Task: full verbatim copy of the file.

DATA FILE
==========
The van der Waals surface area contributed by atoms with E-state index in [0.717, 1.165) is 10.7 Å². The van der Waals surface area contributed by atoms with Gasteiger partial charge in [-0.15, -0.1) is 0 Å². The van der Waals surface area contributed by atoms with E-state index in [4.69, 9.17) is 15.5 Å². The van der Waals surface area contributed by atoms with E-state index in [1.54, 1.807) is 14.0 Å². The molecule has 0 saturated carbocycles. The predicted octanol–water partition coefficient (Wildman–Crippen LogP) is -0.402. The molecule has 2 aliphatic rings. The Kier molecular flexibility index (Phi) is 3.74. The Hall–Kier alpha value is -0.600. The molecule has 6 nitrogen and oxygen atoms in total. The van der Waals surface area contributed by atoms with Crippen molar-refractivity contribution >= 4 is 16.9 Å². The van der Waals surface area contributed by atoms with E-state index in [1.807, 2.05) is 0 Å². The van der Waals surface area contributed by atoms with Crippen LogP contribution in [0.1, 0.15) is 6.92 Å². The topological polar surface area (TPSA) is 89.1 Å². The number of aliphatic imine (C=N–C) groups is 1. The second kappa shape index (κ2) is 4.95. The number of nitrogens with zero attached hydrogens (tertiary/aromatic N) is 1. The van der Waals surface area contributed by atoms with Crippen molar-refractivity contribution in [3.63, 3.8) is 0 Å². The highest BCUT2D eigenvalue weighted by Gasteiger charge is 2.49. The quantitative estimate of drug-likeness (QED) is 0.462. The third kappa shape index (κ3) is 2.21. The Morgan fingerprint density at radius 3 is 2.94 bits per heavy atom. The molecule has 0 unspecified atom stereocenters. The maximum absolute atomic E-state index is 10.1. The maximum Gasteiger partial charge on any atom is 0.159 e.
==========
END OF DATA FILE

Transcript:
The van der Waals surface area contributed by atoms with E-state index in [0.717, 1.165) is 10.7 Å². The van der Waals surface area contributed by atoms with Gasteiger partial charge in [-0.15, -0.1) is 0 Å². The van der Waals surface area contributed by atoms with E-state index in [4.69, 9.17) is 15.5 Å². The van der Waals surface area contributed by atoms with E-state index in [1.54, 1.807) is 14.0 Å². The molecule has 0 saturated carbocycles. The predicted octanol–water partition coefficient (Wildman–Crippen LogP) is -0.402. The molecule has 2 aliphatic rings. The Kier molecular flexibility index (Phi) is 3.74. The Hall–Kier alpha value is -0.600. The molecule has 6 nitrogen and oxygen atoms in total. The van der Waals surface area contributed by atoms with Crippen molar-refractivity contribution >= 4 is 16.9 Å². The van der Waals surface area contributed by atoms with E-state index in [1.807, 2.05) is 0 Å². The van der Waals surface area contributed by atoms with Crippen LogP contribution in [0.1, 0.15) is 6.92 Å². The topological polar surface area (TPSA) is 89.1 Å². The number of aliphatic imine (C=N–C) groups is 1. The second kappa shape index (κ2) is 4.95. The number of nitrogens with zero attached hydrogens (tertiary/aromatic N) is 1. The van der Waals surface area contributed by atoms with Crippen molar-refractivity contribution in [3.63, 3.8) is 0 Å². The highest BCUT2D eigenvalue weighted by Gasteiger charge is 2.49. The quantitative estimate of drug-likeness (QED) is 0.462. The third kappa shape index (κ3) is 2.21. The Morgan fingerprint density at radius 3 is 2.94 bits per heavy atom. The molecule has 0 unspecified atom stereocenters. The maximum absolute atomic E-state index is 10.1. The maximum Gasteiger partial charge on any atom is 0.159 e.